Oklahoma Gov. Mary Fallin has launched an initiative to bring high-speed broadband and digital learning opportunities to public schools across the state.
Laws in more than 20 states restrict or prohibit local governments from building their own broadband networks, according to a report released today by the Education Commission of the States.
Later this week, a broadcast technology company will introduce an updated version of its captioning technology to address the captioning of pre-recorded content.
- By Dian Schaffhauser
A Louisiana school district that used to restrict access to the internet because its service wasn’t strong enough is now completely online and preparing for an ambitious 1-to-1 initiative by 2020, thanks to federal E-rate funds.
The U.S. Department of Education (ED) released proposed rules Wednesday to implement federal funds allocated by the Every Student Succeeds Act (ESSA). The ED is focusing on the provision that federal funds must supplement, and may not supplant, state and local funds.
The Educational Services Commission of New Jersey (ESCNJ) has selected Apex Learning, a Seattle-based digital curriculum provider known for making standards-based content for all K–12 students, for its member districts and teachers.
Comcast’s Internet Essentials program has helped 3 million low-income Americans, or 750,000 families, access low-cost, high-speed Internet service at home, according to a five-year progress report the company released today.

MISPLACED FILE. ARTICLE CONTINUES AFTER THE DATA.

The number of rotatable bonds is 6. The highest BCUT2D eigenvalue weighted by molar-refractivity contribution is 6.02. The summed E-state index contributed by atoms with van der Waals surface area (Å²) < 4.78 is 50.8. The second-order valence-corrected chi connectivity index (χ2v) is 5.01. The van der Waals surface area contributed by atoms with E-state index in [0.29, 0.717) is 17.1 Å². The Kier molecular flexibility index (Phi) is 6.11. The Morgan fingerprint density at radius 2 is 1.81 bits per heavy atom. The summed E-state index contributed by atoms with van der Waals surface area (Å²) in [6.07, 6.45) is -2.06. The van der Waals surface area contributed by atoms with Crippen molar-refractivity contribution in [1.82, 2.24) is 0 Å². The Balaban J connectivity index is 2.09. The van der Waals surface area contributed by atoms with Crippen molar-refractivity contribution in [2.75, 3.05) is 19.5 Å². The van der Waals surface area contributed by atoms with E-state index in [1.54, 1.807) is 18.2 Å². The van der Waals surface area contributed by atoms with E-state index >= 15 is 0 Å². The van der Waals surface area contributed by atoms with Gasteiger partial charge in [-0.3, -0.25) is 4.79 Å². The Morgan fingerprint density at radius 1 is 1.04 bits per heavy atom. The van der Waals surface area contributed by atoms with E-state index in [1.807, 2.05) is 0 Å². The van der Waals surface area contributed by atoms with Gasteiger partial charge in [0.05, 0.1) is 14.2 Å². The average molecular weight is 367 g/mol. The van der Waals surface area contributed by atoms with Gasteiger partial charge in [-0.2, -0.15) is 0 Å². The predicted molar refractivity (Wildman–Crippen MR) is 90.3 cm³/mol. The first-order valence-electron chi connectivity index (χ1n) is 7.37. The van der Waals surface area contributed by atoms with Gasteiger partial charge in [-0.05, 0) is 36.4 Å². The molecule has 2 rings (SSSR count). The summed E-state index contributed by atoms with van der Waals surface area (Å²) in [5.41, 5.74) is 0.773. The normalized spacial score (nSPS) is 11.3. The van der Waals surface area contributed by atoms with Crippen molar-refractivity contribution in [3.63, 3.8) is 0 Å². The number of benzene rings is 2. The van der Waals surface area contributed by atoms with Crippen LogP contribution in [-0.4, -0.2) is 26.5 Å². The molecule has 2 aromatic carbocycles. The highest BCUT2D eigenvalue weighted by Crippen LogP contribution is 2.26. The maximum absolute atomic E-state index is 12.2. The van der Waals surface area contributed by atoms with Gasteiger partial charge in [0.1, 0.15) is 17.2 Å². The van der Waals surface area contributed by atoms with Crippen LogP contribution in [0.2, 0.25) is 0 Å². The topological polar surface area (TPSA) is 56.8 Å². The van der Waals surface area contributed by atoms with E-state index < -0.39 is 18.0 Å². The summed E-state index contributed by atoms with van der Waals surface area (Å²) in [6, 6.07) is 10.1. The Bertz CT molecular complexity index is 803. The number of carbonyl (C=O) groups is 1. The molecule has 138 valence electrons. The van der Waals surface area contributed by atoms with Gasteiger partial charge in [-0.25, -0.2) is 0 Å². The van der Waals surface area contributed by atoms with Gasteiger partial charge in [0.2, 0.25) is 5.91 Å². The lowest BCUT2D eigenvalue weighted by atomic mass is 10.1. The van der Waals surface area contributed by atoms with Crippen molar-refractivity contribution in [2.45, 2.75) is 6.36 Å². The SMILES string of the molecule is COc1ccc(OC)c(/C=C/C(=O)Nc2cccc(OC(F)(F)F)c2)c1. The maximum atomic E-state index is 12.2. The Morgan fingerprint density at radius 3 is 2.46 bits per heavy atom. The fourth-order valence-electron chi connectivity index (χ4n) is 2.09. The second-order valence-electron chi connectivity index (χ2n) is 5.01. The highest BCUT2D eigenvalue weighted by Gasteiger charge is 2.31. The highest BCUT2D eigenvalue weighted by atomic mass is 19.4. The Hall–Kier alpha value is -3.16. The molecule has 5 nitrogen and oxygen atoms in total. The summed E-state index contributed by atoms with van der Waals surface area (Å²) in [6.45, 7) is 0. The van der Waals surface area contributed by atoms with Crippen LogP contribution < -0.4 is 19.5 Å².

PresenceLearning, a provider of telemedicine and tele-health services in education and healthcare, is launching a free, three-part webinar series for special education leaders this fall. The series, “Results Matter — Closing the Achievement Gap,” will kick off Tuesday, Sept. 20 at 10 a.m. Pacific Standard Time.
More than half of high school seniors attend schools that don’t offer computer science, according to a new analysis by Change the Equation, a nonprofit organization that aims to mobilize businesses to improve STEM learning.
The number of laptops, tablets and other electronic devices now outnumber the number of K–12 students in Vermont, according to a new Agency of Education technology survey.